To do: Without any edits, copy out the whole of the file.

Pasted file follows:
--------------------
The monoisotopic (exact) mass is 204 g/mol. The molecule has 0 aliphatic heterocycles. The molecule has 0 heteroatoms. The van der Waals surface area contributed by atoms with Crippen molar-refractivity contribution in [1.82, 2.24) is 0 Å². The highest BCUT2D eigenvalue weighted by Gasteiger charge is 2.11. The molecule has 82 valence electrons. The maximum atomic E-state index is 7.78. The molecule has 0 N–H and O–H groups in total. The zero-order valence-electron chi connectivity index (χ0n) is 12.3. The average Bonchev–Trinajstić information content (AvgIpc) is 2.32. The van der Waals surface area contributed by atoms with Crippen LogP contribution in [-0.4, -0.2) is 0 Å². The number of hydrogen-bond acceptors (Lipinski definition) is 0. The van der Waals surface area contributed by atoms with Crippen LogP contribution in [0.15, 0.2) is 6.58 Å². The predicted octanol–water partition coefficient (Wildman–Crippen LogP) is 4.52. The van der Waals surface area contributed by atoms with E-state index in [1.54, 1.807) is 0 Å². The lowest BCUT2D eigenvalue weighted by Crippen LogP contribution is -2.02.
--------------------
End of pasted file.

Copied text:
The monoisotopic (exact) mass is 204 g/mol. The molecule has 0 aliphatic heterocycles. The molecule has 0 heteroatoms. The van der Waals surface area contributed by atoms with Crippen molar-refractivity contribution in [1.82, 2.24) is 0 Å². The highest BCUT2D eigenvalue weighted by Gasteiger charge is 2.11. The molecule has 82 valence electrons. The maximum atomic E-state index is 7.78. The molecule has 0 N–H and O–H groups in total. The zero-order valence-electron chi connectivity index (χ0n) is 12.3. The average Bonchev–Trinajstić information content (AvgIpc) is 2.32. The van der Waals surface area contributed by atoms with Crippen LogP contribution in [-0.4, -0.2) is 0 Å². The number of hydrogen-bond acceptors (Lipinski definition) is 0. The van der Waals surface area contributed by atoms with Crippen LogP contribution in [0.15, 0.2) is 6.58 Å². The predicted octanol–water partition coefficient (Wildman–Crippen LogP) is 4.52. The van der Waals surface area contributed by atoms with E-state index in [1.54, 1.807) is 0 Å². The lowest BCUT2D eigenvalue weighted by Crippen LogP contribution is -2.02.